How do you make a mind map?
First off, you lock yourself in an air-pressurized cabin (Just kidding. Your living room or a bus or a Wendy's is fine. You can mind map anywhere!). Start out by drawing a main idea in the center of a page. Draw a circle (or a box, or a diamond, or a pear-shaped lady -- whatever floats your imaginative boat) and begin branching out into different subtopics related to that idea, creating a spider-like, sunshine-ish shape. From there, continue breaking down each subtopic into even more specific points, branching out into infinity until your brain can no longer make anymore connections and you essentially pass out from creative exhaustion. Voila! You just mind mapped.
But you know what? A picture's worth a thousand words. Here's the mind map I created this week for my book (note that my central idea is "The Book" because at the time that I made this, that was pretty much all I knew about this project: it would be a book).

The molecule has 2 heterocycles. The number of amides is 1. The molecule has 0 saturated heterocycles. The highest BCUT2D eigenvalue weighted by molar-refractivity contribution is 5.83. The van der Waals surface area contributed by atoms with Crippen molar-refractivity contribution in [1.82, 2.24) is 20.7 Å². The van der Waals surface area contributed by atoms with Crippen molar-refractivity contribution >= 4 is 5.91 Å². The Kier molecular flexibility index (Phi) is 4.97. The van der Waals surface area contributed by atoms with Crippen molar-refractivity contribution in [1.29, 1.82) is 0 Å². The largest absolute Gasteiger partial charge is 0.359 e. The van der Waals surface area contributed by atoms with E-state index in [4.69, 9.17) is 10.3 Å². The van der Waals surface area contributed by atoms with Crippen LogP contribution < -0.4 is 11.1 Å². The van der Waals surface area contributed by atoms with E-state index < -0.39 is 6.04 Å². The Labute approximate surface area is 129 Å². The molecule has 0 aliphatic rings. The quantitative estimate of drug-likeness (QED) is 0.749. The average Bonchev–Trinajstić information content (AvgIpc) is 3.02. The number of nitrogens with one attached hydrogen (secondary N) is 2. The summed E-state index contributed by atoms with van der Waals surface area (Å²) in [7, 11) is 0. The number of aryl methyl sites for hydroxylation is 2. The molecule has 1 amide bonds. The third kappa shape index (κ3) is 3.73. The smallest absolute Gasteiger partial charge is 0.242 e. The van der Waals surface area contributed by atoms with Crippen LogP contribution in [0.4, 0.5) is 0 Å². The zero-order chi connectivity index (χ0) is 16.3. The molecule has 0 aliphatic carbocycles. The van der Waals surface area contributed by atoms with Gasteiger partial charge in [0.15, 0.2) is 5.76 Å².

(Pssst don't worry if this map doesn't make sense to you. It makes sense to me.)
Why does mind mapping work?
You know how your brain is just essentially a big ol' ball of wires?
Or at least that's what it feels like. One moment you have a brilliant thought for a TV series you would like to write which makes you think of the fact that you need to call your cable company which makes you think about how stressed you've been lately which makes you think you should find a therapist which makes you think about Freud which makes you think about food (it's also a one-syllable f-word) which makes you think about how good prosciutto is which makes you think about your sodium intake which makes you think about Jillian Michaels which makes you think about TV, but oh wait, what was that idea you had for a TV series? You can't remember because, again, your thought process is all wrapped up in that giant mass of brain wires.
Well, mind mapping helps you uncoil those wires. By mapping out your thoughts, you start to make sense of those random neurons firing in your brain. Instead of feeling like your thoughts are a jumbled mess, you start to realize that they may actually not be so random at all. In fact, you find that your brain is doing something pretty spectacular: it's making connections.